Georgia Democrat Stacey Abrams Revels in Kemp and Perdue’s Bitter Primary Battle

Stacey Abrams, a Georgia Democrat who has launched a multimillion-dollar effort to combat voter suppression, applauds a dignitary at the University of New England, Wednesday, Jan. 22, 2020 in Portland, Maine. Abrams was a Georgia state legislator who became the first black woman to win a major party gubernatorial nomination …
AP Photo/Robert F. Bukaty

Stacey Abrams, the uncontested Democrat candidate in Georgia’s gubernatorial race, is leveraging on the infighting between the top two candidates in the Republican primary as she awaits the general election.

Abrams and her campaign have repeatedly framed the Georgia Democrat as the candidate who is focused on her state while framing her potential Republican opponents, Gov. Brian Kemp and former Sen. David Perdue, as the candidates who are focused on arguing.

Sunday’s Republican debate in Georgia was the latest example of Abrams using the lack of a primary opponent to her advantage.

“Let’s help Georgians tune out the noise from my opponents by focusing on what is most important: building a better future for all Georgia,” Abrams stated after Kemp and Perdue spent much of the debate raging at each other over the 2020 election.

Abrams used the debate to ask her supporters for campaign donations. Also, per an NBC News reporter, the very first commercial following the hour-long Republican brawl was an Abrams campaign ad.

Abrams’ campaign staffers and the Georgia Democrat Party also piled on as the Republican back-and-forth played out on local television.

Her campaign manager, Lauren Groh-Wargo, wrote on social media, “Brian Kemp and David Perdue are stuck in 2020. @StaceyAbrams is looking to the future.”

Groh-Wargo also managed Abrams’ first gubernatorial campaign in 2018, when Abrams narrowly lost to Kemp and then famously refused to concede, claiming her loss was due to alleged voter suppression.

Abrams’ digital director chimed in during the Sunday debate, writing, “Tune out the #GaGovDebate nonsense and instead focus on the positive message and care for the Georgian people @staceyabrams is spreading.”

The Georgia Democrat Party observed that Kemp and Perdue were “bad for each other — and worse for Georgia” and called their heated exchanges a “hot peachy mess.”

While the debate was the most recent example of Abrams and her campaign highlighting the Republican discord, they have used the same line of attack before.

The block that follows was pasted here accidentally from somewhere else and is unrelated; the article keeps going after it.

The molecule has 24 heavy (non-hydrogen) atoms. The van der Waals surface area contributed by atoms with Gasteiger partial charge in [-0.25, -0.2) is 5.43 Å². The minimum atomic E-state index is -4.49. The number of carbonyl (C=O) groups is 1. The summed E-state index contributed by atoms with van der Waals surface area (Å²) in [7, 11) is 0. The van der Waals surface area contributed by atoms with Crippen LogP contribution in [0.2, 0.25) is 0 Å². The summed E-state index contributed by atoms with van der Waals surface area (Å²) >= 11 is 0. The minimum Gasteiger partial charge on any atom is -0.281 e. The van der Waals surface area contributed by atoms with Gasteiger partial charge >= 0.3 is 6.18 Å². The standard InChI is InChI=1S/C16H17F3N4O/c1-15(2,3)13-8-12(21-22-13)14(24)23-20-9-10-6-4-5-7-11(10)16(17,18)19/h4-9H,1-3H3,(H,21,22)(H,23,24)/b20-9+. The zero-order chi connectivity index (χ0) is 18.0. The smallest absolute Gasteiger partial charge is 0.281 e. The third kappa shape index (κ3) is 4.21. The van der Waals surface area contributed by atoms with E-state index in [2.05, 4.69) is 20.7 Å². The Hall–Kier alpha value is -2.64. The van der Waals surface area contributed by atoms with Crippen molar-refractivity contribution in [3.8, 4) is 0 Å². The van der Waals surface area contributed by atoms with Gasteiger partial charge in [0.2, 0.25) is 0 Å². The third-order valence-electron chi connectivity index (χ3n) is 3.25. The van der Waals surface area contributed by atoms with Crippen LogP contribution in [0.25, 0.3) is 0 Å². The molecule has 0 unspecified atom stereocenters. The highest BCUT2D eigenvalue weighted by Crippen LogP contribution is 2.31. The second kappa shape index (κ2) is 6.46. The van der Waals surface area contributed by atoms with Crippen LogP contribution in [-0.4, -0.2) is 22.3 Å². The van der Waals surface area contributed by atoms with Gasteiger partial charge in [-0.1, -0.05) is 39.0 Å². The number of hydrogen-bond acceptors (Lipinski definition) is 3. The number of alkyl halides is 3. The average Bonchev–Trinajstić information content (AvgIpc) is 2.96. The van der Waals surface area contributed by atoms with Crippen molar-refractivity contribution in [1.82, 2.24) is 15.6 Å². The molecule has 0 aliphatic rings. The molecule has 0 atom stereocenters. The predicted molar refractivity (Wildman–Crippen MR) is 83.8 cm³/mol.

“Yet again, Brian Kemp and David Perdue are showing that their fight is with each other — and not for Georgia. I’m fighting to expand affordable health care, strengthen education and create more good paying jobs,” Abrams stated on social media in January alongside a fundraising link.

“As Kemp and Perdue fight each other, Stacey Abrams will is [sic] fighting for Georgia,” Groh-Wargo said in February.

Although Abrams has been able to coast through her own primary unopposed, the Georgia Democrat saw a brief spurt of intense national attention in February after being photographed without a mask on while surrounded by dozens of masked children. Republicans across the country, many of whom were in the midst of fighting their own child mask mandate battles, shared the photo far and wide, lashing out at the stunning juxtaposition.

Stacey Abrams

Stacey Abrams received backlash for this photo of her sitting maskless surrounded by school children wearing masks. (@HMBrookins/Twitter)

Other than that brutal moment in the spotlight, Abrams’ campaign has largely been overshadowed by the dramatic primary, which, barring a runoff, concludes on May 24.

Kemp currently holds a commanding double-digit in the race, which has captured the country’s attention largely because former President Donald Trump has been so vocal about his support for Perdue and his disapproval of Kemp over the 2020 election.

A recent poll from Emerson College and the Hill showed Kemp is a slightly stronger candidate than Perdue in a hypothetical matchup against Abrams. Kemp led Abrams in the poll by seven points, 51 percent to 44 percent, while Perdue led Abrams by five points, 49 percent to 44 percent.

Write to Ashley Oliver at Follow her on Twitter at @asholiver.


Please let us know if you're having issues with commenting.